Tony Becca: Aussies are on the way
The first Test of the two-match series between the West Indies and Australia finished late on Friday's third day with a sudden, dramatic, and in the end, comfortable victory for the powerful and confident tourists.
On a responsive pitch, and one becoming more and more known for its kindness to spinners from early in the proceedings, the West Indies batting was blown away for a handful of runs in both innings as the home team lost by nine wickets.
In a match which, looking especially at the West Indies youthful top order batsmen and those of Australia, resembled that between an Old Boys X1 and a Present Boys X1 at a Reunion match, the West Indies batsmen, in both innings and but for a partnership of 144 in the second innings between debutante Shane Dorwich and Marlon Samuels, appeared out of their depth.
Kraigg Brathwaite, Shai Hope, and Dowrich himself are obviously young and talented but they need to improve their foot movement and their stroke selection. Darren Bravo also needs to look at his concentration, foot movements, and stroke selection. Jermaine Blackwood needs to control his aggression whenever he goes to bat; and Samuels, now that he is the senior batsman on the team, needs to bat accordingly, especially those times when he appears set.
After falling for 148 and forcing Australia to fight from 126 for six to 318 in the first innings, the West Indies recovered from 37 for three to 181 for three before crashing to 216 as seven wickets fell for a meagre 35 runs
In fact, the last six wickets fell for 18 runs in an all too familiar display.
Looking at the play, despite a few moments of fighting cricket by the West Indies, it seemed a case of Australian commitment against West Indian flair, or in the case of Samuel's dismissals in both innings, it appeared, as it did in 1975-76, the case of the happy hookers all over again.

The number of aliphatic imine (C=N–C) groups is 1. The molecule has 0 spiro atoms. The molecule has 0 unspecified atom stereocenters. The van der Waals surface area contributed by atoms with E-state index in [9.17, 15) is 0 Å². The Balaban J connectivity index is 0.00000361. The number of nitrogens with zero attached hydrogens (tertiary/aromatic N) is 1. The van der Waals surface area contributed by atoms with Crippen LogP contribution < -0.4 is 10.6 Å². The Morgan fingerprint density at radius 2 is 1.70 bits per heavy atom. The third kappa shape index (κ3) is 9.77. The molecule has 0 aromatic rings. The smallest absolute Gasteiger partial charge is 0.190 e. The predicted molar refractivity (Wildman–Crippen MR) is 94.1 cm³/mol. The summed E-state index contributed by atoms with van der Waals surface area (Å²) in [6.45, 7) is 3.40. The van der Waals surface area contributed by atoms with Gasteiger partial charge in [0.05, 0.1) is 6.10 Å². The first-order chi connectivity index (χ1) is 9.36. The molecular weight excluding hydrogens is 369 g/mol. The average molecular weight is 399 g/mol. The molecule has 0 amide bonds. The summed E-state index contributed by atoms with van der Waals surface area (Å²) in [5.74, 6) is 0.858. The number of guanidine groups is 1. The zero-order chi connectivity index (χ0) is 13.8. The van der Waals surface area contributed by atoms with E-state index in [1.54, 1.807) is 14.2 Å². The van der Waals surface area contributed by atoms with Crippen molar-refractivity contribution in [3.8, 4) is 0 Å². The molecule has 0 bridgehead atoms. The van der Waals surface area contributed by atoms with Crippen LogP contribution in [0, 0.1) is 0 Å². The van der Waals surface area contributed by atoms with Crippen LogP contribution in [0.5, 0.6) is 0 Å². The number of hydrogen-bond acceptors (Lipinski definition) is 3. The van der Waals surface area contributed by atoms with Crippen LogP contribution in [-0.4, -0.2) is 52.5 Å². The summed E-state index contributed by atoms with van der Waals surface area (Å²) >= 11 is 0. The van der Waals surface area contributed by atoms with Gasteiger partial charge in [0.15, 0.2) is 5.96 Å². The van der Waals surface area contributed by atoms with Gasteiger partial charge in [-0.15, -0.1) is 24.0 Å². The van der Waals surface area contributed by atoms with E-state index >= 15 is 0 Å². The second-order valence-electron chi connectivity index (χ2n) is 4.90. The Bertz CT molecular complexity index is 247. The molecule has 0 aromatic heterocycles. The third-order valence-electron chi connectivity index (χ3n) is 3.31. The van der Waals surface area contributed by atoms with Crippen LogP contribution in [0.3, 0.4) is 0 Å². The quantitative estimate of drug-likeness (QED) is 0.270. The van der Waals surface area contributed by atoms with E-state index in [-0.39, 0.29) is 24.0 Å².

At other times, such as when Blackwood was stumped metres down the wicket in the second innings, and when last man Shannon Gabriel took a swing at left-handed fast bowler Mitchell Starc and was bowled middle stump, the West Indies looked like "calypso cricketers".
Apart from witnessing the strength of Australia's cricket, especially their fighting spirit in winning a Test which seemed like getting away from them when the West Indies were bouncing along at 181 for three with Dowrich and Samuels on the go, there were two performances which were beyond the ordinary.
The first, late on the first day and early on the second day, was the bowling of right-arm leg-spinner Devendra Bishoo.
After removing Michael Clarke late on the first day, Bishoo returned on the second day and had Australia reeling at 126 for six before he finished with six wickets for 80 runs after bowling 33 overs.
He not only dismissed Clarke but he also dismissed Stephen Smith in removing Australia's two finest players of spin. On top of that, Bishoo removed the dangerous Brad Haddin with a magnificent delivery, one that pitched in line with the leg stump and hit the top of the off-stump.
The other performance to remember was that of Adam Voges.
A 35 nearly 36-year-old debutante and a man who came into his first Test match after playing 160 first-class matches and scoring 10,834 runs with 25 centuries went to bat at 61 for three late on the first day with Australia in some trouble and when he walked off the field at the end of Australia's innings, he had scored 130 not out after batting for 332 minutes, facing 247 deliveries, and stroking 13 fours and hitting one glorious six.
In his long, determined stay at the wicket, Voges not only posted 97 off 29 overs for the last wicket with Joss Hazlewood, but he also joined the list of "immortals", the cherished list of batsmen who have scored a century in their first Test match.